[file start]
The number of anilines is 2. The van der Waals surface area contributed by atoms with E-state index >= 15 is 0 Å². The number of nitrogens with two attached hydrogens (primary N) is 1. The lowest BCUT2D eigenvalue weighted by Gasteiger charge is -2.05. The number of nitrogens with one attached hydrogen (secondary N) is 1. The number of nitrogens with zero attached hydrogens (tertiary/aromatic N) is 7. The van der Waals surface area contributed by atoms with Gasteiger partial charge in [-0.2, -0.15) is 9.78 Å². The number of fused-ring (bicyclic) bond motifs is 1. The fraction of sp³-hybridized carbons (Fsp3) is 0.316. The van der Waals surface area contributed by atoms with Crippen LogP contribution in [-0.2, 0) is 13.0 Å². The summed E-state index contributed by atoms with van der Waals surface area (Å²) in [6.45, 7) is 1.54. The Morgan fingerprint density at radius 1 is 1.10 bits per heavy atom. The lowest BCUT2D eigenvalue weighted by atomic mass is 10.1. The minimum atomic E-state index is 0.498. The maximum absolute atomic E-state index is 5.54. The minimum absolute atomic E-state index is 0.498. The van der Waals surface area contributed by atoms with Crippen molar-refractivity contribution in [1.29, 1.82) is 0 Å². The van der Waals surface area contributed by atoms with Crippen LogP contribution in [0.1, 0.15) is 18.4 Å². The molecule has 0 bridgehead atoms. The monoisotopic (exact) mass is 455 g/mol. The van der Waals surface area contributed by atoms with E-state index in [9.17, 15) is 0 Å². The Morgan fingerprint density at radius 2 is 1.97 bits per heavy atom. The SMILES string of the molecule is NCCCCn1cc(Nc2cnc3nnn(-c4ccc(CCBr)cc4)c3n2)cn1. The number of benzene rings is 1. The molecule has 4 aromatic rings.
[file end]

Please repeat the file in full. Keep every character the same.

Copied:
The number of anilines is 2. The van der Waals surface area contributed by atoms with E-state index >= 15 is 0 Å². The number of nitrogens with two attached hydrogens (primary N) is 1. The lowest BCUT2D eigenvalue weighted by Gasteiger charge is -2.05. The number of nitrogens with one attached hydrogen (secondary N) is 1. The number of nitrogens with zero attached hydrogens (tertiary/aromatic N) is 7. The van der Waals surface area contributed by atoms with Gasteiger partial charge in [-0.2, -0.15) is 9.78 Å². The number of fused-ring (bicyclic) bond motifs is 1. The fraction of sp³-hybridized carbons (Fsp3) is 0.316. The van der Waals surface area contributed by atoms with Crippen LogP contribution in [-0.2, 0) is 13.0 Å². The summed E-state index contributed by atoms with van der Waals surface area (Å²) in [6.45, 7) is 1.54. The Morgan fingerprint density at radius 1 is 1.10 bits per heavy atom. The lowest BCUT2D eigenvalue weighted by atomic mass is 10.1. The minimum atomic E-state index is 0.498. The maximum absolute atomic E-state index is 5.54. The minimum absolute atomic E-state index is 0.498. The van der Waals surface area contributed by atoms with Crippen molar-refractivity contribution in [1.29, 1.82) is 0 Å². The van der Waals surface area contributed by atoms with Crippen LogP contribution in [0.1, 0.15) is 18.4 Å². The molecule has 0 bridgehead atoms. The monoisotopic (exact) mass is 455 g/mol. The van der Waals surface area contributed by atoms with E-state index in [9.17, 15) is 0 Å². The Morgan fingerprint density at radius 2 is 1.97 bits per heavy atom. The SMILES string of the molecule is NCCCCn1cc(Nc2cnc3nnn(-c4ccc(CCBr)cc4)c3n2)cn1. The number of benzene rings is 1. The molecule has 4 aromatic rings.